Six Links Worthy Of Your Attention #274

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Is there one link, story, picture or thought that you saw online this week that you think somebody you know must see?

My friends: Alistair Croll (BitCurrent, Year One Labs, GigaOM, Human 2.0, Solve For Interesting, the author of Complete Web Monitoring, Managing Bandwidth: Deploying QOS in Enterprise Networks and Lean Analytics), Hugh McGuire (PressBooks, LibriVox, iambik and co-author of Book: A Futurist’s Manifesto) and I decided that every week the three of us are going to share one link for one another (for a total of six links) that each individual feels the other person “must see”.

Check out these six links that we’re recommending to one another:

  • Tribeca Storyscapes 2015: Experimenting with Immersive Documentaries in that Awkward Headgear Phase – PBS. “I had a great talk with one of the pioneers of VR movies and immersive experiences this week. He described VR as an ’empathy machine,’ and cited examples of projects like The Enemy that put you in the middle of conflict. This piece from PBS looks at another project that puts you in the shoes of another, which just launched at the Tribeca Film Festival.” (Alistair for Hugh).
  • personal Knowledge database – Intuition Analytics. “We’re fast approaching a time when our every memory is recorded. But the problem isn’t recording; it’s recall. We’ll probably have to rely on smart agents to dig through the chaff of our digital lives, because we don’t have the time or patience to do so. What might an interface for harvesting memory look like? Here’s one interesting example that’s both user interface and visualization.” (Alistair for Mitch). 
  • What the Corbyn moment means for the left – New Statesman“After two decades of the ’ hird way’ approach of Tony Blair – which might be called ‘Conservative lite’ – The Labour Party in the UK has shocked many by electing Jeremy Corbyn as the leader of their party. Corbyn is a real lefty, and many in the Labour establishment have decried his ’unelectibility.’ Laurie Penny piles into this notion, and makes the case that particularly younger voters want something other than the Third Way. We’ve seen this kind of anti-establishment voter sentiment in the US, with Sanders on the left and Trump on the right, and the general feel on all sides is something is sick in the body politic. Whether Corbyn or these other outsiders can do anything about it (and if they do, whether that makes things better or worse), remains to be seen.” (Hugh for Alistair).
  • The question of Election 2015: Can government create jobs and growth? – The Globe & Mail. “Canada’s government approach to economic development in the Harper years can be broken down into roughly: promote oil companies and extraction industries, give tax credits, and fund basic research. Doug Saunders considers Canada’s laissez-fair approach, and compares it to the economic devevelopment approach of world leaders. Turns out, Canada doesn’t stack up too well.” (Hugh for Mitch).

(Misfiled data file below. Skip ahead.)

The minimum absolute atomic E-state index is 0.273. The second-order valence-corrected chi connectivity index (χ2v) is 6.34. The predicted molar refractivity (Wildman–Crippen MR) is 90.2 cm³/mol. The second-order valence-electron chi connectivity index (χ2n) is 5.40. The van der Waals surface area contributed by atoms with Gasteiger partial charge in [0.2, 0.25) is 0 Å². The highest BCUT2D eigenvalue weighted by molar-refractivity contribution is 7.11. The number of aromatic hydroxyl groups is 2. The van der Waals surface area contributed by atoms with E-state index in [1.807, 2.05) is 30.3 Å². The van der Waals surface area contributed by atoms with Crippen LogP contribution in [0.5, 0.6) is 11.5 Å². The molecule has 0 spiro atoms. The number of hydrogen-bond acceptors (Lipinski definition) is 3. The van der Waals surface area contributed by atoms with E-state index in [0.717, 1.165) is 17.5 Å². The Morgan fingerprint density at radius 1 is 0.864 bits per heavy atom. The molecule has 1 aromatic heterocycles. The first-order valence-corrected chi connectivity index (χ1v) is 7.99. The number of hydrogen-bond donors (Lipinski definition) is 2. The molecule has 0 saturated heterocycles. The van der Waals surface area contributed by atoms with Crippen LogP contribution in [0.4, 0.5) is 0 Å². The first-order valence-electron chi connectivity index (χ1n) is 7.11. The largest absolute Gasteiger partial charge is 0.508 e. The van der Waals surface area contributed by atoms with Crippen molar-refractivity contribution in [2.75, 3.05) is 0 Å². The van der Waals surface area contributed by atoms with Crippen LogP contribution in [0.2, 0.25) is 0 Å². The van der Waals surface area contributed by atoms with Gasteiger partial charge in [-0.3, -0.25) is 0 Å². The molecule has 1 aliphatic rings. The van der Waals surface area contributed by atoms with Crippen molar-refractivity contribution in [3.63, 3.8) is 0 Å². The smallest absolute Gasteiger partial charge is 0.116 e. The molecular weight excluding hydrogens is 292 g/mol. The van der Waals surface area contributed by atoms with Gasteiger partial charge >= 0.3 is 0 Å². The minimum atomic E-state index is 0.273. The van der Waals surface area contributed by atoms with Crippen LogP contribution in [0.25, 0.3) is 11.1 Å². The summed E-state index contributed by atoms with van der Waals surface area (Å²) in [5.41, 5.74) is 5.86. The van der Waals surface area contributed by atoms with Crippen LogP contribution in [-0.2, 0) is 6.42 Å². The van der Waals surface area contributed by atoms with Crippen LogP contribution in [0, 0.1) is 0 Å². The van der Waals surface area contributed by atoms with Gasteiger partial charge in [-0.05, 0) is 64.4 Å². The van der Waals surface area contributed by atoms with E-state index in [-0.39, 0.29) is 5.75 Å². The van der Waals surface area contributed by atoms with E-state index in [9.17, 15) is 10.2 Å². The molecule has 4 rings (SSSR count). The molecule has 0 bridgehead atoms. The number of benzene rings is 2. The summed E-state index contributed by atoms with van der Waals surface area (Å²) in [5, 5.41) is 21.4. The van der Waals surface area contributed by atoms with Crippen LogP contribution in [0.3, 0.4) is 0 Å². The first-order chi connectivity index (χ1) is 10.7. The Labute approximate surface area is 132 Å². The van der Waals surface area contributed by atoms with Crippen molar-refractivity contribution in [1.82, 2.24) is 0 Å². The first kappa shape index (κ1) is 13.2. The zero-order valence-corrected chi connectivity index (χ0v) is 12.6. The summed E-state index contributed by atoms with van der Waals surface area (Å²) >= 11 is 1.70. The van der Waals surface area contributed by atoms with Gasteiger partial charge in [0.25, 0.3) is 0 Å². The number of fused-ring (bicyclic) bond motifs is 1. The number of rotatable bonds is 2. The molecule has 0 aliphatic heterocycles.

• Uber Would Like to Buy Your Robotics Department – The New York Times. “It used to be that when the tech giants liked something they saw in a startup, they would just buy them. Sometimes they did this for the technology. Sometimes they did this for the talent. Sometimes it was for both. But, the competition is heating up for talent (and ideas). So, if you’re trying to take part in the race towards autonomous vehicles, how does a company compete? Forget all of the major car companies that are eying this space, both Google and Apple are opening the coffers for this kind of talent. So, if you’re Uber, what do you do? Raid the universities… that’s what you do. Is this fair game? Are these students up for the task? What does this mean for the future of education? The startup world’s grind for talent is starting to look like the pro sports’ worlds grind for the best athletes. Soon, tech companies may be scouting your kids right out of elementary school…” (Mitch for Alistair).
  • These Public Libraries Are for Snowshoes and Ukuleles – The New York Times. “The library… the place to borrow books… then movies… then music… and now? Well, in the digital world, you can use your library to borrow ebooks. Which, if I’m being honest, seems clunky. So, welcome to The Library of Things. What do you want borrow/learn about? GoPro cameras? Sewing machines? Yes, we’ve looked at how the library is evolving, but it feels like we’re getting into some pretty funny territory, unless what we’re really seeing is that the library is quickly becoming more like a self-serve school without any teaching or accreditation…” (Mitch for Hugh). 

Feel free to share these links and add your picks on Twitter, Facebook, in the comments below or wherever you play.